Over on QuiltArt, people are still talking about working big v. small. I'm heavily in the big camp by most measurers and have been for a long time. Now the question has morphed into "HOW do you work big?" Just a boring answer from me I'm afraid - my notebooks have graph paper pages and I sketch things out and do the math. Sometimes the drawings are just an idea of color or of general placement. Sometimes it's an idea for piecing or for quilting. I make notes of title ideas or changes or thoughts as well as progress reports in the same couple pages. For landscapes, I guess I normally make a full-size cartoon although I can think of a few times when I did the notebook thing and just went directly to paper.
What have you been working on this week? What did you do today? I got out of work a little early and scurried home (forgetting to stop and get some stuff I needed like half and half - boohoo...). Once home I had a nice melted cheese sandwich for dinner and then headed out to the back garden again. Got the rest of it roughly hoed, took out the weeds and whatever roots I could find. Mounded up the dirt in a couple of places and yeah - planted squash. So watch out squash lovers. We're supposed to be heading into a warm period so maybe the ground will finally warm up. The blackberries and dog roses are in full bloom - nice little sweet smell going on there.
Sunday, June 11, 2006
Equal time in the TV ad dept:
Worst current ad on TV (OK one of many, but read on) goes to: Hyundai's "Rethink Everything" ad. First off, smacks of "think different" which is near and dear to my heart. Second, and more importantly, I find the whole thing disturbing.
Basically, it shows a city scene slowly rotating 180 degrees. Everything and every body slips and slides and falls as things are turned upside down. People smooshed against windows. That's just not an image I can look on with favor. It ends with the car inhabitant catching sunglasses as gravity takes hold and they fall, commenting: "cool." How cavalier. Bad Hyundai!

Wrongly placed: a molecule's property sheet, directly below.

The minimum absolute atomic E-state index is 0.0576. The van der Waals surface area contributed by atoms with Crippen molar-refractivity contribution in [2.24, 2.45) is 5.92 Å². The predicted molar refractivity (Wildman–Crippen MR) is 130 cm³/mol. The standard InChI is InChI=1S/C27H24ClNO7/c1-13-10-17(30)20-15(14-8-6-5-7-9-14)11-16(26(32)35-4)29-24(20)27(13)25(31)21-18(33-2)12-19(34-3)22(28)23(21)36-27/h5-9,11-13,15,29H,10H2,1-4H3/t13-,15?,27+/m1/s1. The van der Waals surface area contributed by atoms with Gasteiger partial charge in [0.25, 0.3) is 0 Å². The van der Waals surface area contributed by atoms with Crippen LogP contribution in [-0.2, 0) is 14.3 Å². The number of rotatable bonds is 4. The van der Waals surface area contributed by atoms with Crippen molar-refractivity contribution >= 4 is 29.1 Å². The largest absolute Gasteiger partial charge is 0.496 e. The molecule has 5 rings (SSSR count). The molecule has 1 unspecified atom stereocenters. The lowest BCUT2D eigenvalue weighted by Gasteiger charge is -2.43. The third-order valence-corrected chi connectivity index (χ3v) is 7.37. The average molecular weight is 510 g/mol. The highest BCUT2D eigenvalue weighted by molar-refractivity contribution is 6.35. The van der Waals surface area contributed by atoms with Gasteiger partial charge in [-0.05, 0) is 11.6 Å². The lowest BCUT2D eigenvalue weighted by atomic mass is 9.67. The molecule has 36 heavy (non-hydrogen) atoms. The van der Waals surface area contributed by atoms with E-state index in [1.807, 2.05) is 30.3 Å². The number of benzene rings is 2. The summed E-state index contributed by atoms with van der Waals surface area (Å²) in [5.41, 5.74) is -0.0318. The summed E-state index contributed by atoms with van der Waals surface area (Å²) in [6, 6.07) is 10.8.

Whole thing smacks of that ad awhile back (2002?) where money fluttered down from an urban canyon of tall buildings. People looked up and around. Ummmmm - too soon after Sept 2001?
I'm working away on phase two of the next to last batch of squares. AND it didn't rain today. I hope my little plants will dig in while their feet are wet and the sun is warm!
No big house projects today, just normal stuff like wash and baking and some cooking and a little puttering.
Tonight though I've been working on my new quilt. Actually I started just before dinner but not with sewing. With a project like this, I need to stop once in awhile and straighten things up a bit, figure out if I need more strips of silk cut, what's going on with the squares? And of course that burning question: how many finished squares are there and how many more are needed?